Voice assistant apps can go way beyond the quizzes and trivia games.
Being assistive by their nature, they can really help your customers achieve their goals in a fashion much closer to human conversation rather than soulless checkbox-select-type chore we got used to since the birth of websites.
To understand the capabilities of voice assistant apps take a look at this video presenting one of my projects called Hotel Finder. This example runs on Google Assistant which is natively available on all android phones (that’s in a region of 2 billion users).
Note that during making this video I actually used a keyboard, not voice (it was late and I didn’t want to wake anyone up) Hotel Finder was designed to work across all media — smart speakers, phones, cars… even smart fridges! …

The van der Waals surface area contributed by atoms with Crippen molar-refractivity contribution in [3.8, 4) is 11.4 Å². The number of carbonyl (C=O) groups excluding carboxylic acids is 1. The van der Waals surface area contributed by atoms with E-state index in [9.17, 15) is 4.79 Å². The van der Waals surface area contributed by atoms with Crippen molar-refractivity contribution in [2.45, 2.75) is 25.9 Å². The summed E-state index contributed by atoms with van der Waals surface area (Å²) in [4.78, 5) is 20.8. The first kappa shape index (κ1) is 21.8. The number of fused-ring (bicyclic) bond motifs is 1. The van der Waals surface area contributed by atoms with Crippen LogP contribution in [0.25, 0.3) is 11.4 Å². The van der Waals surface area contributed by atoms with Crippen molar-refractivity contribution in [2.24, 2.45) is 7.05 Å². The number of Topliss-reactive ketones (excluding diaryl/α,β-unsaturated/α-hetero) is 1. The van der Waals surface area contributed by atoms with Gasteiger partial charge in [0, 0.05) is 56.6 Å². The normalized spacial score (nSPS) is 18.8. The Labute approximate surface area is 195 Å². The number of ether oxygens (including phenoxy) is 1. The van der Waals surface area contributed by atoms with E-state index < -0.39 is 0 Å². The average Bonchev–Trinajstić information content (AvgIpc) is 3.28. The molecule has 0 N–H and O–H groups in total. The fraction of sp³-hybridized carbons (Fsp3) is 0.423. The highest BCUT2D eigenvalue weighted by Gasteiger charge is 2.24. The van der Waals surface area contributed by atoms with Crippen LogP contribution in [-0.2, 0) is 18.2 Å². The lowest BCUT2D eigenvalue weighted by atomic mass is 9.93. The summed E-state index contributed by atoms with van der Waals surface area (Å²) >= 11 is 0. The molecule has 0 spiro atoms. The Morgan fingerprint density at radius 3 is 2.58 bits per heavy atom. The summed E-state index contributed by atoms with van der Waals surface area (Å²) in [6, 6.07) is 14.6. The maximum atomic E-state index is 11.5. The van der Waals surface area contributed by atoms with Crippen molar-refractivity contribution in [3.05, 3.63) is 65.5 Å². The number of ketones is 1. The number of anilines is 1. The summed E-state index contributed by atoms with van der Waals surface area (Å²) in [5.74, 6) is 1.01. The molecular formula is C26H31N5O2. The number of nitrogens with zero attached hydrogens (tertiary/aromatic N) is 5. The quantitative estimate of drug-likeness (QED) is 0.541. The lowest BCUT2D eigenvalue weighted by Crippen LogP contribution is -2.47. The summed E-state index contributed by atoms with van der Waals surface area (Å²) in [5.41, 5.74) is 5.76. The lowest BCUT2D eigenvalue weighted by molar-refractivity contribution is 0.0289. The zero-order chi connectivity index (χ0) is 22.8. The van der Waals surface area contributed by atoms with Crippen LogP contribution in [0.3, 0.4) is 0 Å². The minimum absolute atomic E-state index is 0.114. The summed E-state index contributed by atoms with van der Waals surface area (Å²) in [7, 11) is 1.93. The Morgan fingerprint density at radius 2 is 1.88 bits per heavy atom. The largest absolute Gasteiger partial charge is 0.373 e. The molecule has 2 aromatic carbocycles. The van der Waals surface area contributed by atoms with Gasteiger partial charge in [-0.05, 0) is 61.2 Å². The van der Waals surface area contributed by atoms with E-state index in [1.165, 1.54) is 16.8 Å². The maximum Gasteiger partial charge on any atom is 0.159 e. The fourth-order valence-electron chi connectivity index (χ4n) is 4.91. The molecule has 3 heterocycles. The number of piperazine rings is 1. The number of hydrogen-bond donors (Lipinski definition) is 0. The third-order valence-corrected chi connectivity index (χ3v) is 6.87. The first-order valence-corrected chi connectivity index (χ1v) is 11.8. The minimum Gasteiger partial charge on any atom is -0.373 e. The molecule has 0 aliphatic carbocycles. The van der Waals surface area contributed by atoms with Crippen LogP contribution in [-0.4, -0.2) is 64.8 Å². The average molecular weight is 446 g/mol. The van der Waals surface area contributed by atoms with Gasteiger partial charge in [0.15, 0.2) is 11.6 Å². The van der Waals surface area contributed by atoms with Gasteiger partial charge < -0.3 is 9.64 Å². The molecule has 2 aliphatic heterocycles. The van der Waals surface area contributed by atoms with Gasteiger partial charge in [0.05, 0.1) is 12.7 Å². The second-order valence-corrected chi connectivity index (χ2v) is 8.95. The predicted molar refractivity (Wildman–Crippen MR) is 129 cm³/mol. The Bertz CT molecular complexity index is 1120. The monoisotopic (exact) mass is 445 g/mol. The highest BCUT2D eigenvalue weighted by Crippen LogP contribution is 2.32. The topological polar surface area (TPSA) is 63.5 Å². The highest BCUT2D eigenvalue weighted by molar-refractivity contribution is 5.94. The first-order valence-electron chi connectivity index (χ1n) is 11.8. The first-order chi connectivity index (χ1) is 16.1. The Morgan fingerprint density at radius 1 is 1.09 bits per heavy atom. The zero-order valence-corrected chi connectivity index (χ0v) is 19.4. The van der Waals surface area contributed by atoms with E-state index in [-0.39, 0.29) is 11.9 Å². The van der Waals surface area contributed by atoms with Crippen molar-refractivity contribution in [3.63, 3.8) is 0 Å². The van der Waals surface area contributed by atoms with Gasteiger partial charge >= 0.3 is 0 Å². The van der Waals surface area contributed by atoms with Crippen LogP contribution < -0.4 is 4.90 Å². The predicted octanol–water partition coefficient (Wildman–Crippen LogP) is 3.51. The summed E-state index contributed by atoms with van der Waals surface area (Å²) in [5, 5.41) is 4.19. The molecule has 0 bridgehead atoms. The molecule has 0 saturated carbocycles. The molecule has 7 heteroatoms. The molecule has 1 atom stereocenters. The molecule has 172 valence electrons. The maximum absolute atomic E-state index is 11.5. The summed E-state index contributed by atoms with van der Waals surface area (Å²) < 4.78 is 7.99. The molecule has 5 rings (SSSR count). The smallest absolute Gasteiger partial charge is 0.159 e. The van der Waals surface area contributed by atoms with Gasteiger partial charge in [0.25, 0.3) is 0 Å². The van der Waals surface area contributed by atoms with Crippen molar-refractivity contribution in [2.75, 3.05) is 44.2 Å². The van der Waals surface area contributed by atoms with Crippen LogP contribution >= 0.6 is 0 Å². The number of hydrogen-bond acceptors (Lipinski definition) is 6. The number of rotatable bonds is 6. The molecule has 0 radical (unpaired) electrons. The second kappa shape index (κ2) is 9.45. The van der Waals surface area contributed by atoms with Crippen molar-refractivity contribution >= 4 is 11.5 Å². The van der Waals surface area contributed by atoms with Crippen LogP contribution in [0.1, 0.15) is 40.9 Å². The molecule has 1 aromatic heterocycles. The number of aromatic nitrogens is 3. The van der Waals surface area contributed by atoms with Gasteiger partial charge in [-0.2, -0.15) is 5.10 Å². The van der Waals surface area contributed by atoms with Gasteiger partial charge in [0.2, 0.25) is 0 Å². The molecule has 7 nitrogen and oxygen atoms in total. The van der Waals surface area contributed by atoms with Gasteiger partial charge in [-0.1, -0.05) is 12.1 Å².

Hello Google Actions and voice developers! I recently discovered some cool features in Actions on Google console, under the “Usage” section. Check out the video I below exploring filters that allow to get more in-depth data of voice app usage.
By playing around with these filters I discovered few things that I thought might be helpful to other developers who consider building an app for Google Assistant (and think about ways to monetise it too).
Looking at the analytics data of my game called Word Chain (which celebrates 2 years since release by the way!) …
Thinking about new ideas for a game for Google Assistant, I conducted a little research on the quality of games, currently available to users. All Actions on Google (voice apps, usually triggered by saying “Hey Google, talk to…”) can be found in this directory.
Hint: there’s a FREE download available at the end of this article.
The Google Assistant directory provides a list of available Actions, with user rating, number of reviews, author of Action and some standard information like description, icons etc. …